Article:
UTA and Prop 1 advocates detail how new money would be used

Proponents of Prop 1 and the Utah Transit Authority (UTA) are reaching out to residents to inform them of the potential transportation enhancements possible if Prop 1, a local option sales tax for transportation funding, is approved by voters this November.

In a possible response to previous criticisms of a lack of transparency, UTA has launched Open UTA, a multi-format friendly online survey that allows visitors to rank service needs and provide feedback.

In collaboration with Open UTA, the transit agency will host a series of open houses at various transit stations along the Wasatch Front.  The first two open houses are scheduled for the Ogden Transit Center on September 24, from 6 to 9 a.m. and again at 3 to 6 p.m.

Prop 1 supporters, led by the Utahns for Responsible Transportation Investment and the Prop 1: One for All campaign, have launched an iPhone app that informs residents of the transportation needs in their area.  Residents in Davis, Salt Lake, Utah and Weber Counties can search transportation projects by zip code.  The app is intended to show residents the type of transportation repairs and enhancements that could be actualized by new revenue if Prop 1 is approved. 

If approved, residents would pay 0.25 percent more in sales tax.  The tax increase would be designated for local transportation needs including: local roads, transit service, trails and sidewalks.  Forty percent of the revenue from the sales tax increase would be allocated to local municipalities, another 40 percent would go to UTA, with counties receiving 20 percent.

UTA can’t legally advocate for a sales tax increase, but transit officials have promised to focus on improvements to bus service if Prop 1 passes.  In August, the UTA Board of Trustees passed a resolution that commits to more frequent buses with longer hours of service and more weekend routes if new funds are available.  According to UTA officials the tax increase would augment the agency’s budget by 13 percent.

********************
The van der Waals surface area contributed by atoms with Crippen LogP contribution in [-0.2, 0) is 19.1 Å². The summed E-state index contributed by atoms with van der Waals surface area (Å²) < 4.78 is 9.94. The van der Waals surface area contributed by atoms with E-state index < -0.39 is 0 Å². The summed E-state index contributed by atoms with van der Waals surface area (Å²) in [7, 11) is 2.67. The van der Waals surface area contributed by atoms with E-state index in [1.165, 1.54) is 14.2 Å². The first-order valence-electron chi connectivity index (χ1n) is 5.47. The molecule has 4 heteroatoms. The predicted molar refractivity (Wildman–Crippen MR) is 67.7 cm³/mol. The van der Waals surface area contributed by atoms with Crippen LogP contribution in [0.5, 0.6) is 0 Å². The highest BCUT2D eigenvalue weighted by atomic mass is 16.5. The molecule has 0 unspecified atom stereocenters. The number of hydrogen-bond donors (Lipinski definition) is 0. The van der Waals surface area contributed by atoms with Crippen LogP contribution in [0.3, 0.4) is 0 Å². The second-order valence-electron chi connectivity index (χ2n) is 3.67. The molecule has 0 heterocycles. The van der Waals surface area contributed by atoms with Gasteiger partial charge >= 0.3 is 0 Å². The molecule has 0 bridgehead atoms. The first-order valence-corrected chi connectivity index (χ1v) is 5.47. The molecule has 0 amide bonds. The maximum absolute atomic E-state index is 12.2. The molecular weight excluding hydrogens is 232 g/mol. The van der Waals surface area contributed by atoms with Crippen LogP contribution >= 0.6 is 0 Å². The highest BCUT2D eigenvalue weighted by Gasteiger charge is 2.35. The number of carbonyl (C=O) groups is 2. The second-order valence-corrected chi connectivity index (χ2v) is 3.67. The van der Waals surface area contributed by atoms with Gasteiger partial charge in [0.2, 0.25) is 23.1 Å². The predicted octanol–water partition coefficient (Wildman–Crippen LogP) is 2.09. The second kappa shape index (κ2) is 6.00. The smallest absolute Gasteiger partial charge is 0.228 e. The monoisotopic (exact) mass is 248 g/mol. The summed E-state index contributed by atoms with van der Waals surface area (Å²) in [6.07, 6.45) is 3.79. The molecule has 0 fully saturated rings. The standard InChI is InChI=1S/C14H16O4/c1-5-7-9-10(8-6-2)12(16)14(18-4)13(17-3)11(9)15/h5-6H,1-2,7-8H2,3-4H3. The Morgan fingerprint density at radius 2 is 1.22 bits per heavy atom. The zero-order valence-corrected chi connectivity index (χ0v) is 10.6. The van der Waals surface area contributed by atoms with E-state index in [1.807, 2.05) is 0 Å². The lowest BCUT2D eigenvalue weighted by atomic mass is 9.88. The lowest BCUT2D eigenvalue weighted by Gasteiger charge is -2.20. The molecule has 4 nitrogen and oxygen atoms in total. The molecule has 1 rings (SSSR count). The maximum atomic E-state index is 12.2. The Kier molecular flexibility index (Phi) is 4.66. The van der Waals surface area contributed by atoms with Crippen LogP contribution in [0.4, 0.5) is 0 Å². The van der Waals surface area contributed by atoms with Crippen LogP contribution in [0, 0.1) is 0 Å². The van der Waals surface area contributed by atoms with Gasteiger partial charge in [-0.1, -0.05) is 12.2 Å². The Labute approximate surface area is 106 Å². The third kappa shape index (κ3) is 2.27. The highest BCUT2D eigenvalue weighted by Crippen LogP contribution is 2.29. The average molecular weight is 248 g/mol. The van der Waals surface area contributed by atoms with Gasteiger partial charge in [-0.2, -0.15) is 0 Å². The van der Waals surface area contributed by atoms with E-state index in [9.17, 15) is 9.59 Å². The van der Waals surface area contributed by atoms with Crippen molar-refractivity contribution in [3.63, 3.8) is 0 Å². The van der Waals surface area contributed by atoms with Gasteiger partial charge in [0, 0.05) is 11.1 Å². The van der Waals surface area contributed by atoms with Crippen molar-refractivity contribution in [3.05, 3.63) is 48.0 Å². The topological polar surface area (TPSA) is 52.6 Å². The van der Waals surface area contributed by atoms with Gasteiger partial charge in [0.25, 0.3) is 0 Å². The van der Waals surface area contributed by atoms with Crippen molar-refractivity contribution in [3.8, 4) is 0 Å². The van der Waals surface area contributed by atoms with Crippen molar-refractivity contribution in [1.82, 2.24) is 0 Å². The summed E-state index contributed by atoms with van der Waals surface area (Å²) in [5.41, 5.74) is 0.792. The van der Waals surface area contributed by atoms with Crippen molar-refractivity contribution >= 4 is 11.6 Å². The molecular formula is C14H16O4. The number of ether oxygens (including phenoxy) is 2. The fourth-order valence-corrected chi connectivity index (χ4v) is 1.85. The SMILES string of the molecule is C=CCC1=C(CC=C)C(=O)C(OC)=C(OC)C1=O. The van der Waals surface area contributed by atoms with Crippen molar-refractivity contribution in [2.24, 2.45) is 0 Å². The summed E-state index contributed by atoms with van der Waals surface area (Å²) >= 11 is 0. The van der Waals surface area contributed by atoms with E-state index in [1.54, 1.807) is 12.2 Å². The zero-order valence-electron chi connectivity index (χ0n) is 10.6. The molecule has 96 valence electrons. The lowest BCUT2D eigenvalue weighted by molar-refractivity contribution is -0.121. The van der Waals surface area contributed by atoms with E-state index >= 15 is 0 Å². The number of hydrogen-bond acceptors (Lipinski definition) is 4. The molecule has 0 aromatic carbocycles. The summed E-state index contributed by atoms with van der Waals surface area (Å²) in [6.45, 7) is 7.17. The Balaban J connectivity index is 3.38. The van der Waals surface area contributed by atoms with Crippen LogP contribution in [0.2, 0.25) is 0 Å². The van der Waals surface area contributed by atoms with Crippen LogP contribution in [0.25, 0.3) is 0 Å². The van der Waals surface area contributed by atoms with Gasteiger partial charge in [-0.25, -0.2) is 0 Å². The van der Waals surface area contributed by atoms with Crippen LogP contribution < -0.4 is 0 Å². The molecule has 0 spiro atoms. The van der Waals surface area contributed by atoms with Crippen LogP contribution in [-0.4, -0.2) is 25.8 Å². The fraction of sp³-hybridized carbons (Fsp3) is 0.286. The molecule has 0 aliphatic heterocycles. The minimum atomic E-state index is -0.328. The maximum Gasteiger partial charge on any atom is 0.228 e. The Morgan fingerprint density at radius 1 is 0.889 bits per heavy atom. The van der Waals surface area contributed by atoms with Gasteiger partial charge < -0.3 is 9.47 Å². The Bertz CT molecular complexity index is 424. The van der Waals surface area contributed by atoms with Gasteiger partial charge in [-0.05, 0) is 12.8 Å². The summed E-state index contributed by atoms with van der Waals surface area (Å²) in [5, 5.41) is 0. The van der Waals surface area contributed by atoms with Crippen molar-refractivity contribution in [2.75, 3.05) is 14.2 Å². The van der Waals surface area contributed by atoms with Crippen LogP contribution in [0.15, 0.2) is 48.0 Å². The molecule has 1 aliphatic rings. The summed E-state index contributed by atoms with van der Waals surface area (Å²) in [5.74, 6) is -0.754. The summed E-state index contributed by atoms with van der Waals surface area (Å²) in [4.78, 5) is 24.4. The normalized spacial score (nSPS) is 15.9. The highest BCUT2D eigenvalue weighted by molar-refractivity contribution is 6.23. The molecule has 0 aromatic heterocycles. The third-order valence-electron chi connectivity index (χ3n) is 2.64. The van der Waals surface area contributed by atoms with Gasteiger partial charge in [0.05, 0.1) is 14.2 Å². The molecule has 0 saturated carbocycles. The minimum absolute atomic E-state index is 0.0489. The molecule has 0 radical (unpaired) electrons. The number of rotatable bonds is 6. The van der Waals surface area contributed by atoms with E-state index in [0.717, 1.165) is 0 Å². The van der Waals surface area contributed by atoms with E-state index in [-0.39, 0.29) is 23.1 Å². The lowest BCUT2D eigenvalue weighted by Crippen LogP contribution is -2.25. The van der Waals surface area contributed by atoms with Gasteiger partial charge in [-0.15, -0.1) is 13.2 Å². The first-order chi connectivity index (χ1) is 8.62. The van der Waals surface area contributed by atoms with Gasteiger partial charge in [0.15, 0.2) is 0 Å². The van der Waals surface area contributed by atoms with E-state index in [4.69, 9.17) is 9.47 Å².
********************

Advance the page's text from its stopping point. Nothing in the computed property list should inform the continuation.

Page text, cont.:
Salt Lake City stands to benefit the most from the proposed sales tax increase.  The City is currently gathering public feedback for its first ever, Transit Master Plan.  The City is hosting an open house Wednesday, September 23rd at 5 p.m. at Harmon’s City Creek to gather public input.  The final draft of Transit Plan isn’t scheduled for completion until just after November’s Prop 1 vote.

UTA released a service improvement map showing how new funds would be used. Only one new Salt Lake route appears on the map, a route that would connect the Foxboro neighborhood in North Salt Lake to Bountiful, Woods Cross and Salt Lake via Redwood Road.  The map shows that most bus routes in Salt Lake would longer hours or service, increased frequency and more weekend service.

Posted by Isaac Riddle

Isaac Riddle grew up just outside of Salt Lake City, Utah. He has a BA in English literature from the University of Utah and a Masters of Journalism from Temple University. Isaac has written for Next City, The Philadelphia Public School Notebook and Salt Lake City Weekly. Before embarking on a career in journalism, Isaac taught High School English in the Kensington neighborhood of Philadelphia. Isaac is the founder of Building Salt Lake and can be reached at isaac@buildingsaltlake.com.